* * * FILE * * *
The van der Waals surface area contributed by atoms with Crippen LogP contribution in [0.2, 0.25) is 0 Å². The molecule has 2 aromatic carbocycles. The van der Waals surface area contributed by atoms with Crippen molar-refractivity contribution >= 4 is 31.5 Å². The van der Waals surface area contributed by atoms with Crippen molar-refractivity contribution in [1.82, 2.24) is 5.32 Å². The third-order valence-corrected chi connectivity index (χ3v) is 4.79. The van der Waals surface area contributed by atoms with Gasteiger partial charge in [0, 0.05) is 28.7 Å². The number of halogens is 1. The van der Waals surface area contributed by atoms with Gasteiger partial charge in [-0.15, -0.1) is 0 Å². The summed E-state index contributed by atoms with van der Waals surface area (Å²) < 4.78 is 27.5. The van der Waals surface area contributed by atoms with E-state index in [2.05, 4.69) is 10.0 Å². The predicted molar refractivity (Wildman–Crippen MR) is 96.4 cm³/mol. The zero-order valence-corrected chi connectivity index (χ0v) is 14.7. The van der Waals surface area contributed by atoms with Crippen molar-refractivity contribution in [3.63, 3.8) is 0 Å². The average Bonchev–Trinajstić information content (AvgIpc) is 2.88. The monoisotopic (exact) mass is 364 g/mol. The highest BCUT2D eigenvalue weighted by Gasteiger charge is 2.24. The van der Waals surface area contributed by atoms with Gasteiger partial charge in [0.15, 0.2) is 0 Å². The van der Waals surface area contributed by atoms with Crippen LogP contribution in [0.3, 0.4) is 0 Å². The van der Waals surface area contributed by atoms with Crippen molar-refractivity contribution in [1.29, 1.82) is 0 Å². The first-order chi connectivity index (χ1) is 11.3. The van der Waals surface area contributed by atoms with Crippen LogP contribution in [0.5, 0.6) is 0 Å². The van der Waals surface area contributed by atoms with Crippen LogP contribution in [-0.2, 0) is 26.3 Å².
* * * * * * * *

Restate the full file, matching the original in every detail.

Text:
The van der Waals surface area contributed by atoms with Crippen LogP contribution in [0.2, 0.25) is 0 Å². The molecule has 2 aromatic carbocycles. The van der Waals surface area contributed by atoms with Crippen molar-refractivity contribution >= 4 is 31.5 Å². The van der Waals surface area contributed by atoms with Crippen molar-refractivity contribution in [1.82, 2.24) is 5.32 Å². The third-order valence-corrected chi connectivity index (χ3v) is 4.79. The van der Waals surface area contributed by atoms with Gasteiger partial charge in [0, 0.05) is 28.7 Å². The number of halogens is 1. The van der Waals surface area contributed by atoms with Gasteiger partial charge in [-0.15, -0.1) is 0 Å². The summed E-state index contributed by atoms with van der Waals surface area (Å²) < 4.78 is 27.5. The van der Waals surface area contributed by atoms with E-state index in [2.05, 4.69) is 10.0 Å². The predicted molar refractivity (Wildman–Crippen MR) is 96.4 cm³/mol. The zero-order valence-corrected chi connectivity index (χ0v) is 14.7. The van der Waals surface area contributed by atoms with Crippen molar-refractivity contribution in [3.63, 3.8) is 0 Å². The average Bonchev–Trinajstić information content (AvgIpc) is 2.88. The monoisotopic (exact) mass is 364 g/mol. The highest BCUT2D eigenvalue weighted by Gasteiger charge is 2.24. The van der Waals surface area contributed by atoms with Gasteiger partial charge in [0.15, 0.2) is 0 Å². The van der Waals surface area contributed by atoms with Crippen LogP contribution in [0.3, 0.4) is 0 Å². The van der Waals surface area contributed by atoms with Crippen molar-refractivity contribution in [1.29, 1.82) is 0 Å². The first-order chi connectivity index (χ1) is 11.3. The van der Waals surface area contributed by atoms with Crippen LogP contribution in [0.5, 0.6) is 0 Å². The van der Waals surface area contributed by atoms with Crippen LogP contribution in [-0.2, 0) is 26.3 Å².